Why You Need Monoliths to Purify Your Biomolecules

CIM monoliths were designed with unique operating properties that make them ideally suited to the challenging requirements of purifying very-large biomolecules such as virus particles, vesicles, proteins, RNAs, plasmids and other forms of DNA. As high-stake molecules take center stage in the biopharma industry, their specific properties step into the downstream process development spotlight.

Large molecules impose special requirements because they are vulnerable to shear stress and have slow diffusion constants. As a consequence, slow process speeds, low capacities and reduced recovery make traditional chromatography media insufficient.

This is where monoliths come in. Sartorius BIA Separations monoliths remove critical bottlenecks hampering downstream purification. Monoliths in chromatography are defined as single-unit structures with highly interconnected convective channels distributed homogeneously throughout the entire bed. No-void-space design minimizes shear and significantly improves the process recovery. Characteristic large channels are easily accessible (even for the largest of the molecules) and offer high binding capacities. Absence of dead-end pores renders mass transport relying exclusively on mass convection, freeing chromatography media of diffusion-imposed limitations.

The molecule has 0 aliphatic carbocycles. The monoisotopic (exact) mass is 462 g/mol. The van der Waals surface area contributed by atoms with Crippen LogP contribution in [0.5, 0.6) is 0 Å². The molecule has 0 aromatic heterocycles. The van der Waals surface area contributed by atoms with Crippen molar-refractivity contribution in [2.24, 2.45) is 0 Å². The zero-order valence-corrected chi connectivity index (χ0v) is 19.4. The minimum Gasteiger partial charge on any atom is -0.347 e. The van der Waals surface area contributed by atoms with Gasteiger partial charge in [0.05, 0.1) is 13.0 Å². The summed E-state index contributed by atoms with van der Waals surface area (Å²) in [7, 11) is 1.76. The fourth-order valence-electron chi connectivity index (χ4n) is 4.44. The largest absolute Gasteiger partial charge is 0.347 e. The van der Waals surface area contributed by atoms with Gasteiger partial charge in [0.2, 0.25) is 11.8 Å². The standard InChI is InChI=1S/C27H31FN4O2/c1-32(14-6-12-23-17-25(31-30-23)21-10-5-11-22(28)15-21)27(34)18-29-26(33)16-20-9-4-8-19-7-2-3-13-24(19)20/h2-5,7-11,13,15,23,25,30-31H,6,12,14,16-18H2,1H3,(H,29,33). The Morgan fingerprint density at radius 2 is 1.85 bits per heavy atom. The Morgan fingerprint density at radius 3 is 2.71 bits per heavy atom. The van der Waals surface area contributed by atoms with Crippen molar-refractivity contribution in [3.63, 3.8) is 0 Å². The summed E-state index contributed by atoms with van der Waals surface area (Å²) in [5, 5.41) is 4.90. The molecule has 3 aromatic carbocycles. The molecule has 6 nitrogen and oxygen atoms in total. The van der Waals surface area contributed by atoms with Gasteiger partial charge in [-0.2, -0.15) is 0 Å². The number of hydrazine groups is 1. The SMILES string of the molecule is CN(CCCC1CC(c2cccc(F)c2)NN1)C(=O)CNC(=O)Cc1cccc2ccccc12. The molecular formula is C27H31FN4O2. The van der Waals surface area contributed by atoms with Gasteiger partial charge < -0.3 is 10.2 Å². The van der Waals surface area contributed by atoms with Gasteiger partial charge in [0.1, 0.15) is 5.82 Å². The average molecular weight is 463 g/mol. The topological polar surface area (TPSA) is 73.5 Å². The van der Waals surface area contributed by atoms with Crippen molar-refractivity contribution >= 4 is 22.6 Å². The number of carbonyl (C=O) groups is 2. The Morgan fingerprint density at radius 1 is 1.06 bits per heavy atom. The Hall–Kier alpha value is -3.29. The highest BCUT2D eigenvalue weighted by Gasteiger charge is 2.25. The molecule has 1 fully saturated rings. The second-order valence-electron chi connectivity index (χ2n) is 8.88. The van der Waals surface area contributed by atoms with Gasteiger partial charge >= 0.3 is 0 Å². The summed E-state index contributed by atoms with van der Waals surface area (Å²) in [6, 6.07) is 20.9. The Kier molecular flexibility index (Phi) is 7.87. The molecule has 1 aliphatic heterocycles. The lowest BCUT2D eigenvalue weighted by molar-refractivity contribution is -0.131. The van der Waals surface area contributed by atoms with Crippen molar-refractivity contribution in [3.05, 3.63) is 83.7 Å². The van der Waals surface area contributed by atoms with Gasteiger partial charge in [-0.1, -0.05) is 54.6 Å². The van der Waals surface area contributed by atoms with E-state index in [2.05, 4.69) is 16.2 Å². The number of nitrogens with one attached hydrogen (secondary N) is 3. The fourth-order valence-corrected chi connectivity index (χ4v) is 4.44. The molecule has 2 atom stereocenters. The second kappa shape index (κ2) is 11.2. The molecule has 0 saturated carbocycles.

Alongside preparative applications, CIM monolith design removes carryover and enables resolution unaffected high-speed analytics. Separations times ranging from seconds to a few minutes permit rapid process development scouting and in-process analysis to complement other analytical methods.

Monoliths come prepacked and prevalidated – you will never need to pack them yourself. And if you happen to pump air through them, you still do not need to repack. Displace the air with buffer and you are back in business.

To sum things up

  • If you want to avoid column packing, unpacking, and repacking, use monoliths.
  • If you want the highest capacity for large proteins, DNA plasmids, viruses, and extracellular vesicles, use monoliths.
  • If you want the shortest process time, fastest in-process analysis, and highest facility capacity, use monoliths.
  • If you want the highest resolution, fewest process steps, use monoliths.
  • If you want the lowest shear, highest native product recovery, use monoliths.

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